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Alexander (satellite)

From Wikipedia, the free encyclopedia

Alexander
Alexander(satellite).jpg
Alexander satellite
Mission typeTechnology demonstration
OperatorNASA Ames Research Center
COSPAR ID2013-016C
SATCAT no.39144
Mission duration7 days (planned)
6 days (achieved)
Spacecraft properties
Spacecraft typeCubeSat
BusPhoneSat-2.0
ManufacturerNASA Ames Research Center
Spaceflight Industries
ISIS
Launch mass0.5 kg (1.1 lb)
Start of mission
Launch date21 April 2013, 21:00 UTC
RocketAntares 110 A-ONE
Launch siteWallops Island MARS, LP-0A
ContractorOrbital Sciences
End of mission
Decay date27 April 2013
Orbital parameters
Reference systemGeocentric orbit[1]
RegimeLow Earth orbit
Perigee altitude218 km
Apogee altitude228 km
Inclination51.64°
Period88.95 minutes
 

Alexander, also known as PhoneSat 2.0 Beta or PhoneSat v2a is a technology demonstration satellite operated by NASA's Ames Research Center, which was launched in April 2013. Part of the PhoneSat programme, it was one of the first three PhoneSat spacecraft, and the first Phonesat-2.0 satellite, to be launched.

A PhoneSat-2.0 satellite, Alexander was built to the single-unit (1U) CubeSat specification, and measures 10 cm (3.9 in) in each dimension. The satellite is based on an off-the-shelf Samsung Electronics Nexus S smartphone which serves in place of an onboard computer. The satellite is equipped with a two-way S-band transponder and solar cells for power generation. The spacecraft uses the phone's gyroscopes, along with a GPS receiver, to determine its position and orientation, and a system of reaction wheels and magnetorquer coils for attitude control.[2]

Alexander was named after Alexander Graham Bell, the inventor of the telephone. The two other PhoneSat spacecraft launched aboard the same rocket were named Graham and Bell.[3] The three PhoneSat spacecraft, along with the commercial Dove 1 satellite, were launched as secondary payloads aboard the maiden flight of the Antares launch vehicle; flight A-ONE. The primary payload was the Cygnus Mass Simulator.[4]

Liftoff occurred at 21:00 UTC on 21 April 2013, from Pad 0A of the Mid-Atlantic Regional Spaceport (MARS), following attempts on 17 and 20 April which had been scrubbed due to an umbilical problem and high-level winds respectively.[5] The launch was conducted by Orbital Sciences Corporation, however the CubeSats were launched under a contract with Spaceflight Services, using dispensers produced by Innovative Solutions In Space (ISIS). Alexander, Graham and Bell were deployed from a single ISIPod dispenser, while Dove 1 was deployed from a second such dispenser.[6]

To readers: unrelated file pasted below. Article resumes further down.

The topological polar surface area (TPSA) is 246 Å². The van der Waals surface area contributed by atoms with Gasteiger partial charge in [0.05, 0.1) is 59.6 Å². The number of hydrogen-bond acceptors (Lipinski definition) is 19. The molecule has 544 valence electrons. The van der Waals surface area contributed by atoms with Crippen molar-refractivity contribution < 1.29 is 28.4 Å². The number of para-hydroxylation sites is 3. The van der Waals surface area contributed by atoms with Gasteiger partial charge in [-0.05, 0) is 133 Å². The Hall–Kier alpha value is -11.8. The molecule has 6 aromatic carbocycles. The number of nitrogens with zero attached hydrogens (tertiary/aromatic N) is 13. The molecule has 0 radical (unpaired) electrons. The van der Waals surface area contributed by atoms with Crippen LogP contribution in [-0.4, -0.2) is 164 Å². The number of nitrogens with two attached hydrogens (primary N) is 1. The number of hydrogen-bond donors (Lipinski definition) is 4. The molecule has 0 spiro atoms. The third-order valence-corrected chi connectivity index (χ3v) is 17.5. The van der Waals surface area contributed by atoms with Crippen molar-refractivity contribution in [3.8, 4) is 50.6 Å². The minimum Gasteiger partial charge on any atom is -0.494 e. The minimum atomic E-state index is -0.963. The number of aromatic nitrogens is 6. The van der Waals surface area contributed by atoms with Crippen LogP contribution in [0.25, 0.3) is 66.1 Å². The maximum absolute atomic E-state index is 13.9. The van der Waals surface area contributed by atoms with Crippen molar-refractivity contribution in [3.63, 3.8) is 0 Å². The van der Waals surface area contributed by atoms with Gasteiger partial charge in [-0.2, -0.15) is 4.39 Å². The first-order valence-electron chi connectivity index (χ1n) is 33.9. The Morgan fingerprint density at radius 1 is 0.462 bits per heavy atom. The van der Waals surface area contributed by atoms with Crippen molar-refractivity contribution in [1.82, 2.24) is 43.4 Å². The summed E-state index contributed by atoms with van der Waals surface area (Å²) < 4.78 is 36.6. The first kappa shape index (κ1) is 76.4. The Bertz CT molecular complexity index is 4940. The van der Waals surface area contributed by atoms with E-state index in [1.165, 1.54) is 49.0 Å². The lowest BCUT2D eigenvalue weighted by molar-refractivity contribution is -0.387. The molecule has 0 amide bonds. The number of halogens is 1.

On 27 April 2013, the satellite was confirmed to have burned up in the atmosphere, with instruments still running up until then.[7]

References

  1. ^ "Orbital Elements". PhoneSat.org. 23 April 2013. Archived from the original on 23 April 2013. Retrieved 23 April 2013.
  2. ^ "PhoneSat Flight Demonstrations - NASA's Smartphone Nanosatellite". NASA. 16 February 2013. Retrieved 23 April 2013. Public Domain This article incorporates text from this source, which is in the public domain.
  3. ^ "Packet Description". PhoneSat.org. 23 April 2013. Archived from the original on 23 April 2013. Retrieved 23 April 2013.
  4. ^ "PhoneSat-1 and -2 missions on Antares rocket maiden flight". eoPortal Directory. European Space Agency. Retrieved 23 April 2013.
  5. ^ Graham, William (21 April 2013). "Antares conducts a flawless maiden launch". NASASpaceFlight.com. Retrieved 22 April 2013.
  6. ^ "Spaceflight Successfully Deploys Five Spacecraft Launched by Two Launch Vehicles from Two Continents". Spaceflight Services. 21 April 2013. Archived from the original on 21 June 2013. Retrieved 23 April 2013.
  7. ^ "Smartphone satellites beam down pictures from space". Gizmag. 5 May 2013. Retrieved 2 December 2013.
This page was last edited on 26 June 2021, at 01:31
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